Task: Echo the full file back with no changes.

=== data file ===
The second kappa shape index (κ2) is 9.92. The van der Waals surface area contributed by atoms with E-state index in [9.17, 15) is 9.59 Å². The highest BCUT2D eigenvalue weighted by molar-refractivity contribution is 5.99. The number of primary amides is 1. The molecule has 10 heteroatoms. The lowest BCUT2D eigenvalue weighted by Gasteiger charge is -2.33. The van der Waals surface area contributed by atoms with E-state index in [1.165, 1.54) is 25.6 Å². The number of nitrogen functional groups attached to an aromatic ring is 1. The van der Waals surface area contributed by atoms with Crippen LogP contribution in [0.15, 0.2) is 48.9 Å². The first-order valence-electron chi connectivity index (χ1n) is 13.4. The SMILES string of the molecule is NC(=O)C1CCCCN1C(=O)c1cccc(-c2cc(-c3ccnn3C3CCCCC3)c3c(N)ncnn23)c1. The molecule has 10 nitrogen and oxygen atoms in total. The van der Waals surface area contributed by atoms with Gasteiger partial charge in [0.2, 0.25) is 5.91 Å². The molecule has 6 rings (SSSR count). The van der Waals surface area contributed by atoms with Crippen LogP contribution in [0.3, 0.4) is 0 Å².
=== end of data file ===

The second kappa shape index (κ2) is 9.92. The van der Waals surface area contributed by atoms with E-state index in [9.17, 15) is 9.59 Å². The highest BCUT2D eigenvalue weighted by molar-refractivity contribution is 5.99. The number of primary amides is 1. The molecule has 10 heteroatoms. The lowest BCUT2D eigenvalue weighted by Gasteiger charge is -2.33. The van der Waals surface area contributed by atoms with E-state index in [1.165, 1.54) is 25.6 Å². The number of nitrogen functional groups attached to an aromatic ring is 1. The van der Waals surface area contributed by atoms with Crippen LogP contribution in [0.15, 0.2) is 48.9 Å². The first-order valence-electron chi connectivity index (χ1n) is 13.4. The SMILES string of the molecule is NC(=O)C1CCCCN1C(=O)c1cccc(-c2cc(-c3ccnn3C3CCCCC3)c3c(N)ncnn23)c1. The molecule has 10 nitrogen and oxygen atoms in total. The van der Waals surface area contributed by atoms with Gasteiger partial charge in [0.2, 0.25) is 5.91 Å². The molecule has 6 rings (SSSR count). The van der Waals surface area contributed by atoms with Crippen LogP contribution in [0.3, 0.4) is 0 Å².